Has Apple forgotten that it has a Mac lineup?
Apple's Mac and MacBook lineup is, frankly, a disgrace. I can't think of another top-name brand demanding a premium price for hardware that is so outdated.
Apart from the MacBook, there's nothing in Apple's computer range that I'd recommend buying right now. Everything is either old and crusty (5K iMac), or very old and crusty (Mac Pro), and you'll be throwing away top dollar for technology that is, by the standards of the fast-moving tech industry -- ancient.
Just how bad is Apple's lineup? Here's data collated by MacRumors on how long it's been since the different lines were updated (correct at time of writing):
- MacBook - 177 days
- iMac - 366 days
- Retina MacBook Pro - 513 days
- MacBook Air - 584 days
- Mac mini - 728 days
- Mac Pro - 1,029 days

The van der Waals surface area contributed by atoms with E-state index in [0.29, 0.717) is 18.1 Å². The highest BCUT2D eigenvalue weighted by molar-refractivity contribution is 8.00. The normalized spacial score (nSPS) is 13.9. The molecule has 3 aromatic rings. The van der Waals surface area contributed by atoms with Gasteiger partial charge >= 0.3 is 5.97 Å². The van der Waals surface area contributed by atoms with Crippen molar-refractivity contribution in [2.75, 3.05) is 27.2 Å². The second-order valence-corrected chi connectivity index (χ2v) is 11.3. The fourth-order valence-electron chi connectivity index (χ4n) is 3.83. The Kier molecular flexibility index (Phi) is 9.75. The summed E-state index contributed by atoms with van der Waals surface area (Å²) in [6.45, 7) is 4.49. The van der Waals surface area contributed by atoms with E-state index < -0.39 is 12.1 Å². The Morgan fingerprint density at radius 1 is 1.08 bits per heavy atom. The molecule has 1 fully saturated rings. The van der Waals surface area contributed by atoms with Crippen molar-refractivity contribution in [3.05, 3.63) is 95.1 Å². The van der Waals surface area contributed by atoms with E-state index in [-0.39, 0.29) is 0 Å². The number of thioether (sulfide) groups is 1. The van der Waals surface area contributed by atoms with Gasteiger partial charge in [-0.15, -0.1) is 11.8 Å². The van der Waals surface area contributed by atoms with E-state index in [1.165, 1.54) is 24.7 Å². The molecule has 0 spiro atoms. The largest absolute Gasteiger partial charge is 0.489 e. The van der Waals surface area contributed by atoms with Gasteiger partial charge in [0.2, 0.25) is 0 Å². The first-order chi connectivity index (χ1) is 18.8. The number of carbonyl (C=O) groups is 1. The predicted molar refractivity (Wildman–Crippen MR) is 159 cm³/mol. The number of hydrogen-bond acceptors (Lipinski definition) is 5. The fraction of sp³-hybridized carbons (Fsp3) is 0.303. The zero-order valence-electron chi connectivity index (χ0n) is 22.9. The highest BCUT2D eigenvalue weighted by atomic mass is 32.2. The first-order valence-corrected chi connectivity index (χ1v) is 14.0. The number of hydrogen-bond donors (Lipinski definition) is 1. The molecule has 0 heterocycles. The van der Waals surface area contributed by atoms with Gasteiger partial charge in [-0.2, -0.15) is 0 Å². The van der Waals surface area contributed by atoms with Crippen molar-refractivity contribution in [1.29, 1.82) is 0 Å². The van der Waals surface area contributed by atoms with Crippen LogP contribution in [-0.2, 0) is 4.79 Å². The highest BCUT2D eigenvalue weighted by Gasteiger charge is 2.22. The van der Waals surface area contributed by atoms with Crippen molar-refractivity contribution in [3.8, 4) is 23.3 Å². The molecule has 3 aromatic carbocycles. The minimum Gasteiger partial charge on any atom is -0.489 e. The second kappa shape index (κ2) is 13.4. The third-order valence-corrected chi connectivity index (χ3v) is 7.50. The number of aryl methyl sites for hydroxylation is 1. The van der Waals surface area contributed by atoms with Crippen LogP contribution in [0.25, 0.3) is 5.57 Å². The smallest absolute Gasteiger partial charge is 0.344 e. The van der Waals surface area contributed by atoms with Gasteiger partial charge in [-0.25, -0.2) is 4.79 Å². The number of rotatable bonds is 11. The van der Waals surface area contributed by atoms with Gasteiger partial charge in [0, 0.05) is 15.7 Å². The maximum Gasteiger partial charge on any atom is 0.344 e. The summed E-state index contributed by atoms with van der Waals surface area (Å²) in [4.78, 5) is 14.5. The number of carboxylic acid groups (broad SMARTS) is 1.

- MacBook Pro - 1,584 days
Everything in that list is marked as a "Don't Buy" by MacRumors except for the MacBook, which has a "Neutral" buy rating.
And remember that these aren't cheap systems that you can pick up for a couple of hundred dollars. Mac mini aside -- which starts at $499 -- you need to have close to $1,000 to even think about buying a Mac.
And that ancient Mac Pro in the listing above, that antique has a starting price tag of $2,999.
It's like Apple has totally forgotten that it has a Mac line at all, and has instead been focusing on the iPhone and the Apple Watch (the only two Apple products in the MacRumors buyer's guide that have a "Buy Now" rating).
Apple truly has become a one-trick pony (the Apple Watch really is too small to count at this stage).
Predictably, this stale offering is having a negative effect on sales. According to Gartner, Q3 shipments of Macs have declined 13.4 percent compared to the year-ago quarter.
The year-ago quarter is significant because it was Apple's best Mac quarter ever, with sales peaking at a record 5.7 million. While we'll have to wait a few weeks for official numbers from Apple, if sales have fallen by this much it would indicate that Apple has dropped the ball and been unable to keep Mac sales momentum going, and that the company is more reliant on iPhone sales than ever.
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